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- Consider a string of mass per unit length μ and tension T. The y coordinate can be considered as a function of both x and t.
For a segment of length Δx (

*almost*horizontal, but blown up here for clarity):- F
_{y}= T sin θ ≈ T tan θ = T Δy/Δx. - F = ma takes the form
μ Δx d

and in the limit Δx → 0:^{2}y/dt^{2}= F_{y2}- F_{y1}= T ((Δy/Δx)|

_{x + Δx}- (Δy/Δx)|_{x})μ/T d

^{2}y/dt^{2}= d^{2}y/dx^{2}.

**wave equation**. Note that it is**linear**: if y_{1}and y_{2}are both solutions, so is y_{1}+ y_{2}(the**superposition**of the two solutions). - F
- The general solution is
y(x,t) = f(x - c t) + g(x + c t).

These are "right-movers" and "left-movers", respectively. With u = x - c t:μ/T d

Both "movers" have^{2}f(u)/dt^{2}= d^{2}f(u)/dx^{2}μ/T (-c) df'(u)/dt = df'(u)/dx

μ/T c

^{2}f''(u) = f''(u)**propagation**(translation) velocity c = √(T/μ), so the wave equation has the general formd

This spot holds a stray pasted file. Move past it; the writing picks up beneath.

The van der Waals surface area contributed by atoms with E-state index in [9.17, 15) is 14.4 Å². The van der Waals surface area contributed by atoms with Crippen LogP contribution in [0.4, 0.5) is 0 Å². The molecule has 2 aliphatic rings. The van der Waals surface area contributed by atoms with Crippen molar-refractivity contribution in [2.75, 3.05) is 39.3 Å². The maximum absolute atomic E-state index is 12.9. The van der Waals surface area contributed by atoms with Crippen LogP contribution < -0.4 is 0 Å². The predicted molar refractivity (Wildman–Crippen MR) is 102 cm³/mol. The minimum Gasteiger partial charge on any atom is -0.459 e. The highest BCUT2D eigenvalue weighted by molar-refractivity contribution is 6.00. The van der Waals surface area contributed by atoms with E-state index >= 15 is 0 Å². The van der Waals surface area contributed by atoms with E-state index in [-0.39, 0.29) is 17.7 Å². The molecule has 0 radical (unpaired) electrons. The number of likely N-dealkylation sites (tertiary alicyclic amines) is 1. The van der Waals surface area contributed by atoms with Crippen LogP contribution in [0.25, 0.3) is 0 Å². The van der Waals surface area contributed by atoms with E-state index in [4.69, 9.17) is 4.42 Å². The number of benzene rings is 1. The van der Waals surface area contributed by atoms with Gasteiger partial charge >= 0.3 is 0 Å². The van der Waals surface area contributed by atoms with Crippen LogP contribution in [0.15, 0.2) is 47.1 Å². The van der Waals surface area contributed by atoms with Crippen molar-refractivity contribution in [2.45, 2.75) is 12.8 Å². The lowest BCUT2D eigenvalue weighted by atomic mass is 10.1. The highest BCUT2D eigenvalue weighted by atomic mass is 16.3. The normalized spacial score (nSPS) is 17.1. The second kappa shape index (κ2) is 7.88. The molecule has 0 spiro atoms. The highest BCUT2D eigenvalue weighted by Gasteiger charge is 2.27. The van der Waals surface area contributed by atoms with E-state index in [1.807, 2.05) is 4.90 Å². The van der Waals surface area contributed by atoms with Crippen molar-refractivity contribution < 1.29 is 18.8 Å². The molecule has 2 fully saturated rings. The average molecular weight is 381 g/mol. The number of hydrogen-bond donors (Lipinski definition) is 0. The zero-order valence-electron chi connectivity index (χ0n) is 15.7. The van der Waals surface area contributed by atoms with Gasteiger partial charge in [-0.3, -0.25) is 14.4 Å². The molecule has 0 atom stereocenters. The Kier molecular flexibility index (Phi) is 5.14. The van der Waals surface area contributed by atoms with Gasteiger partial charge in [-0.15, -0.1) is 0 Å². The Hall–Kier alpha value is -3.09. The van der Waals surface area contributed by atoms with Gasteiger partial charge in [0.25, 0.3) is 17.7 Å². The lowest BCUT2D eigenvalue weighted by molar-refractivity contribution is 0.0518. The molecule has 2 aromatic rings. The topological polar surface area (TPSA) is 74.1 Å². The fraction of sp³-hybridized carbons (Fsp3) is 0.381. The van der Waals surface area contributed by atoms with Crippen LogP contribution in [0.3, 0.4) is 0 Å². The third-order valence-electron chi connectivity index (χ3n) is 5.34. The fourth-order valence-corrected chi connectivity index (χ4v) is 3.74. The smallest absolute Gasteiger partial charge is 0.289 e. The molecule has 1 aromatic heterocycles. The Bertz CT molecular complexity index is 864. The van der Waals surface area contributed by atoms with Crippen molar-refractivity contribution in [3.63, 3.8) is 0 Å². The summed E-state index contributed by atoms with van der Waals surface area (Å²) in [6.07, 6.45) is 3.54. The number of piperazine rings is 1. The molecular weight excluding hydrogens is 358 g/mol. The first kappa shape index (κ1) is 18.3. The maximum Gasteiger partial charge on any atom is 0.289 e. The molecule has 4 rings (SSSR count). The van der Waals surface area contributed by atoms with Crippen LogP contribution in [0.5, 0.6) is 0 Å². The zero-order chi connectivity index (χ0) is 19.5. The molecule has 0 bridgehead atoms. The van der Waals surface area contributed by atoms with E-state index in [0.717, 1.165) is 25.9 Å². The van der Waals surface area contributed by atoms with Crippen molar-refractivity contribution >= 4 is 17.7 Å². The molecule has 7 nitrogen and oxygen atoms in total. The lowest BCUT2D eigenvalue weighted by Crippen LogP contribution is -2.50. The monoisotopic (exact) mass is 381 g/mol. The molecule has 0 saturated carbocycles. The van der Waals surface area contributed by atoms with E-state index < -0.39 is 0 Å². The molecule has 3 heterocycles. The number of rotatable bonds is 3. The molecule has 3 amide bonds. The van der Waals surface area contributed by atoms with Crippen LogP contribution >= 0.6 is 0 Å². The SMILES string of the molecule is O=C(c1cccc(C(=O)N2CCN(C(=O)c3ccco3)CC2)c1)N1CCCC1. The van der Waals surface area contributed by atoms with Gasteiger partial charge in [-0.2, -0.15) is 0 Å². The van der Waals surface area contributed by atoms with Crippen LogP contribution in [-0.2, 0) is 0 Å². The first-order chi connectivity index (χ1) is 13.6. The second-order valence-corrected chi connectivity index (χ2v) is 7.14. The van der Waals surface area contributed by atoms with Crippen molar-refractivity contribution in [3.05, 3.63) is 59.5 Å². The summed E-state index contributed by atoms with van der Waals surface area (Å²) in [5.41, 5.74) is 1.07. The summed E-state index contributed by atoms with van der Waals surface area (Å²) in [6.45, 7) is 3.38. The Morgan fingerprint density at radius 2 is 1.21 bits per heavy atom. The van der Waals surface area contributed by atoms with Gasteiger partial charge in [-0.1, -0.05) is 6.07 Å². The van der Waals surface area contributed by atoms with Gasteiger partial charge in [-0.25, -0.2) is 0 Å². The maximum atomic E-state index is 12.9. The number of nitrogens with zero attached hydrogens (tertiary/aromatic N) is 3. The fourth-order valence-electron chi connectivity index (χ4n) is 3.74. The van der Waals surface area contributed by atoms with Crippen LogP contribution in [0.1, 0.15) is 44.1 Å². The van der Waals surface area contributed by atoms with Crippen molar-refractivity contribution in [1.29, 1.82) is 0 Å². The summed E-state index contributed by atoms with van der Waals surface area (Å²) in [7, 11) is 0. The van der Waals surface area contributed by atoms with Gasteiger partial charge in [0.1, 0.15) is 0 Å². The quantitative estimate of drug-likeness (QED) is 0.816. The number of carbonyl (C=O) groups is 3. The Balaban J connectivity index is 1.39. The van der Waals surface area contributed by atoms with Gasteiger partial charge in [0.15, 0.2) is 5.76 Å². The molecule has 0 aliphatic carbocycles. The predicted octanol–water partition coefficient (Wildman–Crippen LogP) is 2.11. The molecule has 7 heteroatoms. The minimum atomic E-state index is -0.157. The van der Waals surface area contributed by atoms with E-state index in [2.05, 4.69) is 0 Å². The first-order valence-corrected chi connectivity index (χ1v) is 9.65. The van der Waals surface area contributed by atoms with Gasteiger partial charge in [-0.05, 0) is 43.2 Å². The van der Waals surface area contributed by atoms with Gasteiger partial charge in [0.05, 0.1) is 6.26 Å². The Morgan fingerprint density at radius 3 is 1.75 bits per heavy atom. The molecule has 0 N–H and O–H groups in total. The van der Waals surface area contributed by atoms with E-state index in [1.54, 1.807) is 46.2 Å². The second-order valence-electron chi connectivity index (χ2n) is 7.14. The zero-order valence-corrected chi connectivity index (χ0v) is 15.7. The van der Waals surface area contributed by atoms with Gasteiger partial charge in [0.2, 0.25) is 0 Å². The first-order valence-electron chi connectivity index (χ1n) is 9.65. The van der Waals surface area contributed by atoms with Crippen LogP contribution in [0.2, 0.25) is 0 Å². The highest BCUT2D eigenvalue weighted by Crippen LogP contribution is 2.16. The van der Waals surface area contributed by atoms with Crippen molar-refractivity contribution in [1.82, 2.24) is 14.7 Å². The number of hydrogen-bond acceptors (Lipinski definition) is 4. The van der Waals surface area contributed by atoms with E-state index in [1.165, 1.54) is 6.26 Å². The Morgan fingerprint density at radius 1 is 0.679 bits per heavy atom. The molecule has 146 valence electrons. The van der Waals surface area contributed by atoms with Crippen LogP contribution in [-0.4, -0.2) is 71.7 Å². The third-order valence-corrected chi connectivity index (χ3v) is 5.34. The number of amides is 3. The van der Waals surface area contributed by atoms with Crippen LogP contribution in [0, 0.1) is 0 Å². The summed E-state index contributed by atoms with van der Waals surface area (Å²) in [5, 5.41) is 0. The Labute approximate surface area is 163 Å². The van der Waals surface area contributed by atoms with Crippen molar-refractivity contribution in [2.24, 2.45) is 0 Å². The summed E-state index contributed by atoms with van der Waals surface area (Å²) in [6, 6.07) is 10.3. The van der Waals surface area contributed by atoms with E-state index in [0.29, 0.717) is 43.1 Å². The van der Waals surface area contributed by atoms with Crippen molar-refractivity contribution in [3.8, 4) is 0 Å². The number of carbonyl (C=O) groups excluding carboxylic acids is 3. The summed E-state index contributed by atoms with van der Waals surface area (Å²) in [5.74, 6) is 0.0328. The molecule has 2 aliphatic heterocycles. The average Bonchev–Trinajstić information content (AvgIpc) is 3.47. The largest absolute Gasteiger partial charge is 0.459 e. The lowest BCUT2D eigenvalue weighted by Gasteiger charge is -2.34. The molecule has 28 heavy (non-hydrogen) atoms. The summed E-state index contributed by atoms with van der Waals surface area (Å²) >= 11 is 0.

^{2}y/dt^{2}= c^{2}d^{2}y/dx^{2}. - Let f(x - c t) = A sin(k x - ω t + φ) (recall the simple harmonic oscillator).
Then
f(x - c t) = A sin(k (x - ω t / k) + φ)

andc = ω / k.

- From the periodicity of this function we see that k = 2 π / λ, where λ
is the
**wavelength**(the horizontal distance spanned by one cycle) and k is the**wave number**(the number of radians per unit length).The propagation velocity is then c = λ ν, where ν is the frequency.

See this applet for how changes in wave number and phase angle affect a wave.

- The preceding analysis of
**transverse waves**on a string (where the direction of wave displacement is normal to the direction of wave propagation) is much more general than it appears. It applies to any linear wave motion in a medium which has attributes corresponding to inertia and tension; in particular, to linear waves in fluid media (ie., air or water), to**longitudinal waves**(where the wave displacement is parallel to the direction of wave propagation), and as we shall see, to linear electromagnetic waves in any medium.It does

*not*, however, apply to nonlinear waves. - The power flowing through the point x is the product of the upward force (-T dy/dx) with the upward velocity (dy/dt). Integrating
this at x = 0 over one period, and dividing by the period, gives the average power delivered per cycle:
P = μ ω

^{2}A^{2}c / 2.

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©2011, Kenneth R. Koehler. All Rights Reserved. This document may be freely reproduced provided that this copyright notice is included.

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